I just spent my first year as a free man after being wrongfully convicted and incarcerated for 23 years. AMA
I'm Ricky Kidd. In 1997, I was sentenced to life without the possibility of parole for double homicide — a crime I didn’t commit. I couldn’t afford a lawyer, and the public defender I was assigned didn’t have time or the resources to prove my innocence. I spent 23 years behind bars trying to prove the things my public defender should have found in the first place. In August of 2019, a judge ruled that I was innocent and released me. After I got out, I started "I Am Resilience," an organization that raises awareness about those who have been wrongly convicted. Last month, I got married and, in December, we're expecting a baby daughter.
And I’m Sean O’Brien, a law professor at the University of Missouri-Kansas City. With the help of UMKC clinical students and my co-counsel, Cindy Dodge, I represented Ricky for more than a decade and eventually got him released last year. I’ve spent decades working to overturn wrongful convictions, especially for inmates on death row. Before that I was the chief public defender in Kansas City, Missouri, from 1985 through 1989.
Ricky’s story and how it illustrates the greater crisis in America’s public defender systems was the subject of a PBS NewsHour podcast called “Broken Justice,” released last year. In October, about a year after Ricky was released, producer Frank Carlson checked in with him for a special episode. Subscribe, download and leave a comment wherever you get your podcasts.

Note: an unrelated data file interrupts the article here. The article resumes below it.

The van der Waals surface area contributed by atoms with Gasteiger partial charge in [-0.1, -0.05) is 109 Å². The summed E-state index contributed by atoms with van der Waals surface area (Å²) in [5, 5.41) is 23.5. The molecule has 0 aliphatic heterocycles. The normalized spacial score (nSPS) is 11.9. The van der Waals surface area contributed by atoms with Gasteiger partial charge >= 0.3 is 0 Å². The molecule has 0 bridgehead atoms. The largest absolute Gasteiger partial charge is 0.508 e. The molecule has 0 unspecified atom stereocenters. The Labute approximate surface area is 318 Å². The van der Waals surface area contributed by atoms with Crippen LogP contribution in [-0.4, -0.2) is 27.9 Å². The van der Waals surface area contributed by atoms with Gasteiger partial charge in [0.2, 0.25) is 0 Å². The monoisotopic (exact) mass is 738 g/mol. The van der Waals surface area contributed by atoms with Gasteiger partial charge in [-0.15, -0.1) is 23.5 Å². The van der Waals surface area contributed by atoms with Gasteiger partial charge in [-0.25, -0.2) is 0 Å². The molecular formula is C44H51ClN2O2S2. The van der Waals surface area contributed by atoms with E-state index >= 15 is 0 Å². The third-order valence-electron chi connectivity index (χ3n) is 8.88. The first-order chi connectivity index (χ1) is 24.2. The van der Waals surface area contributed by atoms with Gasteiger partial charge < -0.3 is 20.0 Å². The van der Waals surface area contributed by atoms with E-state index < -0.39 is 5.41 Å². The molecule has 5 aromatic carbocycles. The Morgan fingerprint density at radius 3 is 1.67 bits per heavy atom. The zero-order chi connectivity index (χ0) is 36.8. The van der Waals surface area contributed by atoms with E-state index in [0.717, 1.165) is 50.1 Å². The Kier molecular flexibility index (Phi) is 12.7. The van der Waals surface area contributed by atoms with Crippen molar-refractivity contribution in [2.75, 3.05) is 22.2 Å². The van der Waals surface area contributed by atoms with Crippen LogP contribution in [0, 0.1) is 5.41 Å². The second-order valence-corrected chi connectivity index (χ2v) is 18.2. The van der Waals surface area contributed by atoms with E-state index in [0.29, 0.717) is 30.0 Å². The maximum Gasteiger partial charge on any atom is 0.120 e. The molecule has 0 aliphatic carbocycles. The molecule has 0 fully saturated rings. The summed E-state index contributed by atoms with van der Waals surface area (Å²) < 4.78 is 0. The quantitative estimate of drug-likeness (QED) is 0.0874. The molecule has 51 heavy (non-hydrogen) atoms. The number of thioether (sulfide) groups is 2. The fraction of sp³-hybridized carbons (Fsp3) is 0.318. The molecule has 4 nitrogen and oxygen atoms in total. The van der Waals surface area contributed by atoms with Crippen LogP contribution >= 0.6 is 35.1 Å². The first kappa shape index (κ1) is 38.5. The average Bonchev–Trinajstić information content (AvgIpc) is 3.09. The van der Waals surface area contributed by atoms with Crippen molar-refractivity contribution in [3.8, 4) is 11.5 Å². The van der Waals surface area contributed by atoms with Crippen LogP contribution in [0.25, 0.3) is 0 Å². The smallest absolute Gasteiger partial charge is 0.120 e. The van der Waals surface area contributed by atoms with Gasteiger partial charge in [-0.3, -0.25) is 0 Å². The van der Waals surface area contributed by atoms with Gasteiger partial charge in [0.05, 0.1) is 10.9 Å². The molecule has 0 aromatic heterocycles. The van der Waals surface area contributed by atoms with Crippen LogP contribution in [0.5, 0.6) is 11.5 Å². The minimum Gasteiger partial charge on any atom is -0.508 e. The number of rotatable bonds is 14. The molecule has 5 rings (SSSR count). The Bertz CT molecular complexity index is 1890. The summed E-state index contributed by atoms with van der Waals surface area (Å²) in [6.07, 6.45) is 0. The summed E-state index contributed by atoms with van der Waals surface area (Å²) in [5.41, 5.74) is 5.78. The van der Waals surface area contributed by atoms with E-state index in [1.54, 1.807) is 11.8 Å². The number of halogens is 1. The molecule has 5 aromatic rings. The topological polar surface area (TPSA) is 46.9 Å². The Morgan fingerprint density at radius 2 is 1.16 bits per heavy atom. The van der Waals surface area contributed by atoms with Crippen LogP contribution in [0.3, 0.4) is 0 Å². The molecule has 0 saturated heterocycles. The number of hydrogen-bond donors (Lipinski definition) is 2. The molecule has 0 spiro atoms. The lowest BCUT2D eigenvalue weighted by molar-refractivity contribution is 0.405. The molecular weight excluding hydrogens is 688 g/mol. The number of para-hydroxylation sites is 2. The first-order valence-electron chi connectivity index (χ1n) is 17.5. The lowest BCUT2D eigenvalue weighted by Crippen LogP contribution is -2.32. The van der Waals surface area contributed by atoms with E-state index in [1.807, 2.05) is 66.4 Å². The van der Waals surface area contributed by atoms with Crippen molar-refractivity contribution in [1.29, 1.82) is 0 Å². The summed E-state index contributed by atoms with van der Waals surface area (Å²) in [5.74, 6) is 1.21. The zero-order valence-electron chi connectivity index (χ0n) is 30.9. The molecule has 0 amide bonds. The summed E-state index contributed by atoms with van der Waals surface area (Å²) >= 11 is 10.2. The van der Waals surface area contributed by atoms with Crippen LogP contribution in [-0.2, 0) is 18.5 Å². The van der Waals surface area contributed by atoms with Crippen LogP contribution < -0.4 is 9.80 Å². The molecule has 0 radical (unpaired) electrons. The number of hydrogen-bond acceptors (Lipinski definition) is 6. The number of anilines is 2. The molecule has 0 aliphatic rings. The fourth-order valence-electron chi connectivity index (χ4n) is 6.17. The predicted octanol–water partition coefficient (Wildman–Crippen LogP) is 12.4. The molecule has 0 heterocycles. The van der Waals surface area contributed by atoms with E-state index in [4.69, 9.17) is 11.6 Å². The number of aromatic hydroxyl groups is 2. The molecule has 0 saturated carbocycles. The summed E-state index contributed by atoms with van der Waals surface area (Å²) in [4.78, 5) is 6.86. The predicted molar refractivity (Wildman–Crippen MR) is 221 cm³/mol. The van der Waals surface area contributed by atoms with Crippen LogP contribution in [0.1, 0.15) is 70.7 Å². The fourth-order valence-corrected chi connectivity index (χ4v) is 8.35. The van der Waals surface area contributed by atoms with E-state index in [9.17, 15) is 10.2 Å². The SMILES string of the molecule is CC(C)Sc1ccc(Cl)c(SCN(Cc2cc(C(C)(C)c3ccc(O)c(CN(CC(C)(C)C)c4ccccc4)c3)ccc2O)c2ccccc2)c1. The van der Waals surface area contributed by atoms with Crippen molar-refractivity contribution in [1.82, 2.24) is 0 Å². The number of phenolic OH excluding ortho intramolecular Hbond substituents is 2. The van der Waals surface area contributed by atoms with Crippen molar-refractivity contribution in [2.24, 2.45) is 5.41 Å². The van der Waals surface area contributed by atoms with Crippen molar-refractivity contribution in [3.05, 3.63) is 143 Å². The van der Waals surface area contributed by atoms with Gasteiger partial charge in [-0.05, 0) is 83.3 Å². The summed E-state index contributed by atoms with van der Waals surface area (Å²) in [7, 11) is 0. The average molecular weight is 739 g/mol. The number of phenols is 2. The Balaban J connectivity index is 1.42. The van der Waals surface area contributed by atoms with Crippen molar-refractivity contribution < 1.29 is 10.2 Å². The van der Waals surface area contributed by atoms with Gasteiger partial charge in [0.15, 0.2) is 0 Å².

Ricky: I’m happy that we had this time! It is always fun to be with the PBS NewsHour team, along with the one individual who first believed in me, who ultimately never left my side until I came home. A fun and exciting year it has been and looking forward to the next chapter with I Am Resilience/new baby/marriage/purposed living. Feel free to listen to "Broken Justice" if you haven’t had a chance, and if you would like to support and participate in the next chapter forward for me, feel free to follow this link and share as much as possible: https://linktr.ee/IAR
Sean: In closing: Until we reform indigent defense systems, this story will play out over and over again. There are lots of ways to get involved, and lots of good people trying to change the system. Find out who is doing the work in your community, and support them. Sister Helen Prejean says if all you can do is bake a pie, bake a pie and bring it to a meeting! I'm happy to say Ricky's team was kept well-fed by people who care.